Cannabidiol is one of over 100 known cannabinoids produced in the glandular trichomes of Cannabis sativa. There has been considerable interest in the use of CBD for both humans and companion animals due to its reported benefits, such as analgesia, anti-inflammatory, anxiolytic, and sedative effects (28–30). The analgesic effect of CBD has been documented in rodent and human models (31–33), and the use of oral and transmucosal CBD oil formulations increased the Canine Brief Pain Inventory (CBPI) and Hudson scores in dogs with osteoarthritis, suggesting an increase in activity and comfort with CBD use (34, 35). However, despite evidence of an anxiolytic effect of CBD in both rodents and humans with doses ranging from 2.5 to 10 mg/kg (36–38), a recent report failed to demonstrate an anxiolytic effect of treats containing 1.4 mg CBD/kg body weight (BW) in dogs exposed to a noise-induced fear response test (39). Other effects attributed to CBD, such as sedative effects, are thought to be biphasic. Larger doses have been shown to exert sedative effects in both rats and humans, whereas low doses of CBD may increase wakefulness (40–42). While the effect of CBD on sedation has not been specifically investigated in a canine model, a preliminary investigation of the safety of escalating CBD doses in 20 healthy dogs reported mild constitutional adverse events recorded for dogs receiving 1.7–64.7 mg/kg CBD oil, which included both lethargy and hyperesthesia (43). A similar investigation into the safety of a 1:20 Δ9-tetrahydrocannabinol (THC)/CBD herbal extract reported mild neurological adverse events, like ataxia and delayed hopping, after single and multiple oral doses of 2 and 5 mg/kg CBD extract (44). While adverse events in both studies were mild and rare, they do highlight the potential of CBD to cause undesirable side effects as well as the need for continuing research evaluating the safety and efficacy of CBD use in dogs.
Despite the lack of scientific evidence demonstrating the safety and efficacy of CBD use in dogs, a recent survey of over 1,000 dog owners recruited on social media showed that almost 80% of the owners surveyed had purchased hemp or marijuana products for their dogs to provide pain relief, relieve anxiety, aid with sleep, and treat other health conditions. Many also indicated that they believed hemp products were more effective than conventional medications (26, 27). The study population included owners of both healthy and diseased animals as well as owners that either had or had not ever purchased hemp products for their dogs; however, this is likely an overestimation of the overall hemp use in companion animals due to the surveys being shared primarily within social media groups dedicated to cannabis use in pets. Nevertheless, these surveys provide insight into the overwhelmingly favorable perceptions of pet owners on the safety and efficacy of CBD use in companion animals. Due to this interest in the use of CBD in companion animals, there is a critical need for further evaluation of CBD use in dogs and its potential effects on canine activity. Thus, the objective of the current study was to determine the impact of CBD on the daily activity of healthy adult dogs with the underlying hypothesis that CBD would reduce the overall daily activity of dogs compared with the control. This hypothesis was tested using triaxial accelerometers to measure the activity of dogs receiving two levels of CBD administration compared to a control.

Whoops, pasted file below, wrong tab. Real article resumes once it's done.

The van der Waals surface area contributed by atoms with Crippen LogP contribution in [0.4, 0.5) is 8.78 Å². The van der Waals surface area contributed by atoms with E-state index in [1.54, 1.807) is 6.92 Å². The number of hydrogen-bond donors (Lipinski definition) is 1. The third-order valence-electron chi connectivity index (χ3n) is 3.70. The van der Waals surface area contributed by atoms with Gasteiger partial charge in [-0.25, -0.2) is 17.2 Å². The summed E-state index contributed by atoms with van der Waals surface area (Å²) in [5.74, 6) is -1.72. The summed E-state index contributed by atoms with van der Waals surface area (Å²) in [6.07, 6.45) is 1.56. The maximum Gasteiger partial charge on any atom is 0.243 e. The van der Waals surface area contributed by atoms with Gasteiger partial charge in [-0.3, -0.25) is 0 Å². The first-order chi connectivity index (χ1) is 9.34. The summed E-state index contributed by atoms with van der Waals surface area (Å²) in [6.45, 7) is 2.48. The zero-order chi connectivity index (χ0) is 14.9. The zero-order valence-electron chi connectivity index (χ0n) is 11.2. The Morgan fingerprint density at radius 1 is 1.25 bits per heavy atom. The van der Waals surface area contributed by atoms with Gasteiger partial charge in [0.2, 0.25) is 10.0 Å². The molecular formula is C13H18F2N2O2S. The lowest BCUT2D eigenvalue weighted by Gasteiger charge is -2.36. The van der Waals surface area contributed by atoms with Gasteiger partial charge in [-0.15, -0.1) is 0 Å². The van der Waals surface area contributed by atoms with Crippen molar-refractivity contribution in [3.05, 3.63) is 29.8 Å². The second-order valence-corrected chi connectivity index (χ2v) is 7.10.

Materials and Methods
This study was approved by the Lincoln Memorial University (LMU) institutional animal care and use committee (protocol 1911-RES) before the start of the study. All housing and husbandry were provided in accordance with the Animal Welfare Act, the Guide for the Care and Use of Laboratory Animals (8th ed.), and all applicable LMU protocols.
Subjects and Housing
Thirty neutered adult dogs (15 males, 15 females, 9 months to 4 years old, 17.6 ± 3.4 kg) of various mixed breeds, including terrier, hound, Bassett, shepherd, border collie, husky, cur, lab, boxer, and pug mixes, were received at the LMU DeBusk Veterinary Teaching Center (DVTC) from a local shelter for inclusion in this study. The shelter was asked to provide dogs weighing 16 ± 4 kg. Additionally, the shelter was informed and gave consent for the use of the dogs for research purposes before their arrival. Before beginning the experiment, each dog had a complete blood count (CBC) and serum chemistry analysis (IDEXX Laboratories, Inc., Westbrook, ME) performed, along with a physical evaluation by a veterinarian and a fecal examination to rule out any underlying disease that might preclude enrollment. Dogs were excluded if they demonstrated serious behavioral issues, such as extreme fear or human aggression that would endanger research personnel, were severely emaciated or obese, classified as a body condition score <2 or >4 on a five-point scale (where one is emaciated and five is obese), or if the initial evaluations revealed an underlying disease that required more than routine treatments, such as heartworm infection, metabolic or infectious disease, and mobility issues. Three dogs were excluded due to positive heartworm tests and another three dogs excluded for behavioral concerns. The remaining 24 dogs (12 males, 12 females, 9 months to 4 years old, 18.0 ± 3.4 kg) were selected for inclusion in the study. The dogs were individually housed in 1.2 × 1.8-m cages within one of two dog kennels at the LMU DVTC for the duration of the study.